(Reuters) — The head of the union that represents Canadian employees of the Detroit 3 automakers says his union is under "incredible pressure" from them heading into bargaining for new labour contracts this summer.
Ken Lewenza, the national president of the Canadian Auto Workers (CAW), says even though his union prefers set hourly wage increases and remains opposed to linking pay to performance, as has been done in the United States, it cannot ignore the fact that times have changed.
In last year's bargaining with General Motors Co, Chrysler and Ford Motor Co. in the United States, the United Auto Workers (UAW) agreed to performance pay and bonuses rather than across-the-board salary increases.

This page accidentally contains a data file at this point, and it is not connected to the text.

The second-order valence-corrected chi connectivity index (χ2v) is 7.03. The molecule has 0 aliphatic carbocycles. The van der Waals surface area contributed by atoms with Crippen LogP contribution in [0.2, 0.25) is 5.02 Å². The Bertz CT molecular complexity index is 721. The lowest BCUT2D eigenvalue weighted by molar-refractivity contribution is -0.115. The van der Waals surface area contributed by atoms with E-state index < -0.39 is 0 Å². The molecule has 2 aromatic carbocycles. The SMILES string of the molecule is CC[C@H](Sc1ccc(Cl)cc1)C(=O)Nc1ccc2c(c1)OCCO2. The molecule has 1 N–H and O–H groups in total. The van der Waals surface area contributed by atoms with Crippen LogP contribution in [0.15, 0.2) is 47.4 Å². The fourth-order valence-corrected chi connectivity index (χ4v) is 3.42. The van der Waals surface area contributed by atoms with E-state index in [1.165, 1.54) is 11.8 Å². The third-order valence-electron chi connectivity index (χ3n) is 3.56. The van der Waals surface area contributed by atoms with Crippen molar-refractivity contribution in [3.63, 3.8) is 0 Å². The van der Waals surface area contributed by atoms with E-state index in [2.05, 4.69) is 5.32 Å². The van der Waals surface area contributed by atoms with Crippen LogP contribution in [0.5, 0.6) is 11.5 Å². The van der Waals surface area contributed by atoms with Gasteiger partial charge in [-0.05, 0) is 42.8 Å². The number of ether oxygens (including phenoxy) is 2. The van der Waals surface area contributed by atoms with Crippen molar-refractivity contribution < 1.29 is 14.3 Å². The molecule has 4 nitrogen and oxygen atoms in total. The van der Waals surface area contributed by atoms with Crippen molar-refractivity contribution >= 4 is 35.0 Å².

Lewenza says his union is under pressure to do the same.
"I think it's too early to judge the determination of the company," he says. "We have managed to resist what we call gimmick pay. But the UAW did something that we cannot ignore, considering where we are at today."
Agreeing to similar contracts in Canada would mark a major shift for the CAW, which broke away from the UAW in 1985, in part because it would not accept profit-sharing as the UAW had done.
"I'm guarded at this particular time, because the times are different," Lewenza says. "I don't want to, I want us to stick to the traditional way of compensating workers, with no gimmicks attached."
The stronger Canadian dollar has also put Canadian unions under particular pressure as it increases the cost of doing business in Canada for international companies.